Home > China Business Followup > Notarization, Apostille, and Legalization in China

Notarization, Apostille, and Legalization in China

Updated:2018-9-26 16:28:50    Source:www.tannet-group.comViews:639

Notarization, apostille, and legalization are methods of authenticating documents. For company formation, you may be required to authenticate corporate documents and agreements for use outside of the country of incorporation. In China, you may need to conduct notarization, apostille or legalization when opening a bank account overseas, establishing a wholly owned foreign enterprise, or entering into an agreement with a company incorporated and whose operations take place in another country. Below is an introduction to these three methods of authenticating documents.

I. Notarization
Only a notary public can notarize a document, either certifying a legal document as genuine or an original, authenticating a signature or certifying or witnessing a person’s identity. Depending on what the notarization is being used for and what is required the notary public may:

(1)Issue a notarial certificate;
(2)Make a certified copy of an original document;
(3)Witness the signing of a document.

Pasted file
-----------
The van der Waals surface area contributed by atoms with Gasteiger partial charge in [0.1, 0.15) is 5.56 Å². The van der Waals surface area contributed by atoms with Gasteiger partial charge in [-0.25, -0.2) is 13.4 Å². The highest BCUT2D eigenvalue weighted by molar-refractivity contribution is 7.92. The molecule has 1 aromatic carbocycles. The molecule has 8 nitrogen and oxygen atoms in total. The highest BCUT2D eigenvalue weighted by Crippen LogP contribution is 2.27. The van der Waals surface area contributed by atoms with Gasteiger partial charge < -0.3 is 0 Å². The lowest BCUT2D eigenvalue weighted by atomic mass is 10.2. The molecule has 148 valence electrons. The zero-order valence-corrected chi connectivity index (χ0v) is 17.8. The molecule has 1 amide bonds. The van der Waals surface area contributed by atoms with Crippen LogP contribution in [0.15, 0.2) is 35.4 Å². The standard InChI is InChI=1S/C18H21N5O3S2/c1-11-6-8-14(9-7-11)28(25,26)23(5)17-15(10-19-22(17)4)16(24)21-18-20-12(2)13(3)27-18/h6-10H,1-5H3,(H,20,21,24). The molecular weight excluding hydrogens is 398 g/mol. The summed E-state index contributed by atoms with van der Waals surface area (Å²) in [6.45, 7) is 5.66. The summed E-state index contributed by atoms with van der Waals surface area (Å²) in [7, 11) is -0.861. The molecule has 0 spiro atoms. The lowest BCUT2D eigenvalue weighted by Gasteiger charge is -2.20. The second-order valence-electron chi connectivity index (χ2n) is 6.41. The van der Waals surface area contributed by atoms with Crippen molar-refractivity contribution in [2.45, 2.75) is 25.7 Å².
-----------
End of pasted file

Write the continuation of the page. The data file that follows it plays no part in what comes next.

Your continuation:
In most cases, a Hong Kong Notary Public is sufficient, but there are some exceptions. For example, when setting up a WOFE, a Chinese Notary is usually required.

II. Apostille
An apostille is used specifically for authentication of public documents with the purpose of making them fully legally recognizable in a foreign country. If the document will be used in a country party to The Hague Convention, apostille will usually be sufficient; otherwise, legalization may be required.  In Hong Kong, only the High Court can issue an apostille.

However, not all documents are eligible to be apostilled. Particularly, Apostille can be obtained on: (1) Public documents that bear the true signature of an official party; (2) Documents signed by a notary public or a Commissioner of Oaths in Hong Kong.

III. Legalization
A document will usually first have to be notarized and/or apostilled before it can be legalized. Whereas legalization is normally only required if the document will be used in a country that is not a party to The Hague Convention.

Only the embassy or consulate of the foreign country in which the document will be used can legalize a document.

Notarization, apostille and legalization are different and they are obtained in different ways. Before doing anything, you should first ask the authority or entity to whom the authenticated documents will be presented to and understand what they require exactly. Depending on the authority or entity you are obtaining the authentication for, you may be required to obtain just one or even all of them.

Contact Us
If you have further queries, don’t hesitate to contact Tannet anytime, anywhere by simply visiting Tannet’s website, or calling Hong Kong hotline at 852-27826888 or China hotline at 86-755-82143422, or emailing to You are also welcome to visit our office situated in 16/F, Taiyangdao Bldg 2020, Dongmen Rd South, Luohu, Shenzhen, China.

Previous:Closing Down a Foreign Invested Company in China     Next:China Company Taxation (RO)